The Chairperson noted that the Committee could meet later in the week if circumstances permit in order that this may be discussed.

Consumer Affairs (Unfair Business Practices) Amendment Bill [B 28B – 2001]
The Chairperson read the Motion of Desirability and asked Committee members if they desired to raise any objections to it. He thereafter read the Committee’s Report on this Bill. All the members unanimously agreed to the adoption of the Bill.

Merchandise Marks Amendment Bill [B33 – 2001]
Mr McDonald Netshitenzhe (Registrar of Patents) made brief remarks about the Bill. He read his presentation from the document entitled Briefing Notes – Merchandise Marks Act, 1941.

Discussion
Ms F Mohamed (ANC) expressed her concern about the drafting of the Bill and asked if any thought had been given to the protection of the rights of intellectual property owners, and to how the entire process would be monitored.

Mr Netshitenzhe replied that there are safety mechanisms to monitor the whole process of the protection of intellectual property rights, such as the police, customs officials and inspectors from the department of Trade and Industry. Their duty is to ensure that the provisions of the Act are complied with.

Ms Mohamed asked how the Bill fits into protocols that South Africa has concluded with other SADC countries.

Mr Netshitenzhe replied that intellectual property law is territorial. However, South Africa would have to start to move towards the SADC region with the intent to ascertain whether other countries would want harmonization of regulations or the legislation in its entirety. He stressed that since intellectual property law is territorial this Act would have to be applied within South Africa. If a person, or juristic person, comes within the borders of South Africa, this Act would, for jurisdictional purposes, have to be applied.

The meeting was adjourned.

Appendix

BRIEFING NOTES :MERCHANDISE MARKS ACT, 1941



Introduction
The Merchandise Marks Act, 1941, in general terms, does deal with intellectual property issues, rules of origin and prohibitions of unauthorized use of state emblems. The purported amendments need to cater for these wide ranging issues, and therefore approval or disapproval of a certain section, it is proposed, should not necessarily mean that everything should fail.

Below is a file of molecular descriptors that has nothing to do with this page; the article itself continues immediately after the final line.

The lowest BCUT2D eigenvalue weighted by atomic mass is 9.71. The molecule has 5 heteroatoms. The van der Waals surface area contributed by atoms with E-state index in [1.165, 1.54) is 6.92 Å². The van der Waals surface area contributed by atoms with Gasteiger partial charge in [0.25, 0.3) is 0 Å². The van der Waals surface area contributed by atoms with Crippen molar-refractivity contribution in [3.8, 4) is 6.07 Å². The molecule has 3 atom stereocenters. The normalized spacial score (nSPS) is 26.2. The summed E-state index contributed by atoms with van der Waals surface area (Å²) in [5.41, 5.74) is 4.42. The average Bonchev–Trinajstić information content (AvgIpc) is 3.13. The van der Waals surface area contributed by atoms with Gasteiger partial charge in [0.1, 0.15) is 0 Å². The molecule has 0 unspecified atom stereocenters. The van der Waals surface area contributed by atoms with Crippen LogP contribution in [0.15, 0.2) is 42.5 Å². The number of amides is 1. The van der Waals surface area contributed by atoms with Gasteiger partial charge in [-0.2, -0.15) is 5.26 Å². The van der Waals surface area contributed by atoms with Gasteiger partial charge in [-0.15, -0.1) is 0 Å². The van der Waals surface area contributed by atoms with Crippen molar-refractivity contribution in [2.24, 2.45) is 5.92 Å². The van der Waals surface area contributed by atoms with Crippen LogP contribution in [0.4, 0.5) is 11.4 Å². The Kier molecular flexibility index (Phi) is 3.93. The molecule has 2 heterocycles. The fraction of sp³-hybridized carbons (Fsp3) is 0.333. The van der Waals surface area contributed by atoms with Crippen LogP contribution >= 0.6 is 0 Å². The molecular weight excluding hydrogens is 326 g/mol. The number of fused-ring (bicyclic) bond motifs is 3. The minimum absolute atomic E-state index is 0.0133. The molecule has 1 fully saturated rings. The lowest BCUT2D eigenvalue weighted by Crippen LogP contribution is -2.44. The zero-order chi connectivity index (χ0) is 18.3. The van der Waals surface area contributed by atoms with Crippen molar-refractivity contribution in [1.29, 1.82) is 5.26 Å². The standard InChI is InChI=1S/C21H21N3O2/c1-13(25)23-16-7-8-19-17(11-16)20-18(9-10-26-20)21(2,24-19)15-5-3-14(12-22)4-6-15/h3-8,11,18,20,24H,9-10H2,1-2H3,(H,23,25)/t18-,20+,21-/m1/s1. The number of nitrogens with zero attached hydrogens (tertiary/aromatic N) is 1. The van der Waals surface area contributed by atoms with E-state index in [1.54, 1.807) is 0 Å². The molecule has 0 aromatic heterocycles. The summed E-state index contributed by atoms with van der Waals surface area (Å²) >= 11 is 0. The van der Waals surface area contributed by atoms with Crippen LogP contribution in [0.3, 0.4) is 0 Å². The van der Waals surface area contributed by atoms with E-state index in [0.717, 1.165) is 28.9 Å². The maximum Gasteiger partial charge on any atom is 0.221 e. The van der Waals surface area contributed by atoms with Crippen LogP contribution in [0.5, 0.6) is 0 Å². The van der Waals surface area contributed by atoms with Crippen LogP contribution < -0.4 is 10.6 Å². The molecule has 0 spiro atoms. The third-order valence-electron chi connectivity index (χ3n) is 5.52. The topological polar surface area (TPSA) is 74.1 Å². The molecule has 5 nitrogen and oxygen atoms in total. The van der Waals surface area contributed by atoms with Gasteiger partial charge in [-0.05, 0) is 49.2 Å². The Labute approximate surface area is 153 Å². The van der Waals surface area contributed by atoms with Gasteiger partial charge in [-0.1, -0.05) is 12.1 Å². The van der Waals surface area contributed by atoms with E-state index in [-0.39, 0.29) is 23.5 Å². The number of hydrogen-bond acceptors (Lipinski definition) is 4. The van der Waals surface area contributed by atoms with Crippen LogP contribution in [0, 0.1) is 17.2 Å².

Amendments to Clause 1
Subclause (a)
South Africa is a member of the Paris Convention and in terms of section 63 of the Trade Marks Act, 1993, Convention Countries (members of the Convention) must be published in a Government Gazette thus, declaring member state(s) to be convention countries. This means that South Africa also expects convention countries to also effect the provisions of this Convention. South Africa should start to demand from Convention Countries to do likewise, otherwise, it (South Africa) would be unilaterally observing this convention on many issues. In view of the above, it is proposed that the proposed amendments be approved.

Subclause (b): "device"
The definition of a "device", it is proposed, should exclude a trademark.

Subclause (c): "mark"
The definition of a "mark", it is proposed, should exclude a trademark.

Subclause (d): "name"
The definition of a "name", it is proposed, should exclude a trademark.

Subclause (e) "trade description"
Names which describe trade should not be used as trade marks since they are of a generic nature.

Subclause (f): "trade mark"
The argument used for well-known/famous marks under the Counterfeit Goods Act, clause 1, applies. (Attached copy - Annexure A)

Subclause 8
The purported amendments want to introduce within South African trade regime the exact place where the goods are manufactured. An indication of origin should be borne by all imported goods bearing the name or make of South African manufacturer or trader. This is to curb falsification of source or origin of goods and it is contrary to the rules of trade as envisaged by the Paris Convention. Failure to have an indication of origin should be treated as a punishable offence.

In general terms, state emblems, (flags, coat of arms, effigy of state President) state heraldic signs and other hallmarks, may not be used by private individuals without permission from the Minister. This protection is catered for in terms of article 6ter of the Paris Convention. All member states of this Convention (180) are expected to incorporate this provision. Practically this means that trade marks offices of member states are forced not to register trademarks which bear state emblems of other member states.

Despite these provisions, many intellectual property offices are allowing trademark applications to graduate to trade marks proper although they bear state emblems of other member states.

A good example is where the name of the former State President, Mr Mandela, is registered as a trade mark in various countries, in particular the United States of America and Germany. Permission was not sought. In this regard South Africa should start to protest, through WIPO and WTO, that these trade marks should be cancelled.

South Africa should legislate in order to observe international obligations, and it is proposed that the proposed amendments be effected.